[By Duncan McLeod] Is Google a friend of the media, or a foe that will undermine journalism? It’s a debate that’s been raging in media circles. But no-one has been able to agree: is Google bad news for the news business?
Newspapers are in trouble, especially in developed economies. That much is clear. What’s open to debate is whether it’s the worldwide economic crisis that’s to blame or whether it’s more to do with newspaper readers abandoning newsprint for online news sources.
When I interviewed several of SA’s top newspaper editors recently, I was interested in their views on Google and its role in promoting and/or hurting the news business.
Some media groups have accused the Web search giant of undermining journalism. Google produces no actual journalism of its own. In fact, it produces very little original content in any shape or form. Yet it rakes in billions of dollars in profit every year through contextual advertising in its search results and from selling ads against content it has aggregated from elsewhere.
Google’s been happy to share the advertising revenues with publishers — bloggers, in particular, have eagerly signed up to Google’s AdSense service knowing they’ll probably make a couple of dollars a month when people click on the Google ads they place on their websites.
Bloggers like the idea, but many in big media think Google is akin to the devil. Some media houses would prefer to do things online on their terms, not Google’s.
Mail & Guardian editor Nic Dawes has a good perspective on the subject. He says Google supports and threatens the news business at the same time. The lack of transparency in its advertising model troubles him. “And its willingness to eat our lunch concerns me,” he says.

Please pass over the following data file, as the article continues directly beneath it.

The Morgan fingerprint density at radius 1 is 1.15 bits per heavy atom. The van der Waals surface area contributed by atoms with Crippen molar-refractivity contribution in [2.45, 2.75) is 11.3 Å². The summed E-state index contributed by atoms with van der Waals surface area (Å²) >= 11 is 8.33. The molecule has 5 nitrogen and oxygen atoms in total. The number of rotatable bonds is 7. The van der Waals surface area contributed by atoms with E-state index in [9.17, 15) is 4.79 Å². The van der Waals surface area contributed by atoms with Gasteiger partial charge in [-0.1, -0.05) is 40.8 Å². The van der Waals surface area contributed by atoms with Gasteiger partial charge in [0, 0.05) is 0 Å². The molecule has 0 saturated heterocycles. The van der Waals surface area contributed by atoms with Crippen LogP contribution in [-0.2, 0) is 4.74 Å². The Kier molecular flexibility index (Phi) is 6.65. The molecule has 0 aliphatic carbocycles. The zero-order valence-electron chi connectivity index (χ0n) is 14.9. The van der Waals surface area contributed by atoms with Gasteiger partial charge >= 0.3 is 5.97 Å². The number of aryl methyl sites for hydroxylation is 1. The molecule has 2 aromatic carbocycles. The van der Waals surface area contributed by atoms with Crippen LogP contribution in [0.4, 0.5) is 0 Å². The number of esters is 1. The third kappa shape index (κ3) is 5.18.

Some commentators have suggested Google has already crossed the line, that it’s already sucking the life force out of the news media.
Google set media tongues wagging again this month with the announcement of two new services that will have a direct bearing on the online news business. The first, Google Fast Flip, allows Internet users to flip quickly through the homepages of popular news websites, scanning the main headlines without even having to load the websites.
Paul Bradshaw, a contributor to the Online Journalism Blog, says Google is playing a “cruel joke” on the news industry. “By hosting screenshots, Google is eating into one of the key metrics publishers use to sell advertising: the time a user spends on your site. And given that many readers don’t read beyond the first few paragraphs, there’s a good chance it will eat into the number clicking through to the actual page.”
The second announcement, that it is developing a micropayments system that would allow Internet users easily to purchase articles and other content for a small fee — a few cents to a few dollars — is the more interesting one, in my view.
The system, which will only be available in about a year’s time, will form part of Google’s “Checkout” online payments service and will allow consumers to purchase articles and other content on an ad hoc basis.
The question, of course, is whether people are prepared to pay for online news. If a story is exclusive, or provides a unique angle, consumers may stump up the cash. Could this encourage better journalism? Maybe.
Google’s plans with Checkout could rub publishers up the wrong way again, though: the company will keep a percentage of each sale. To me, that seems fair. After all, publishers should have come up with a micropayments system years ago.
Sometimes I think Google is a scapegoat for the news media’s inability to adapt to a fast-changing world. — Duncan McLeod, TechCentral
- McLeod is editor of TechCentral. This column also appears in the Financial Mail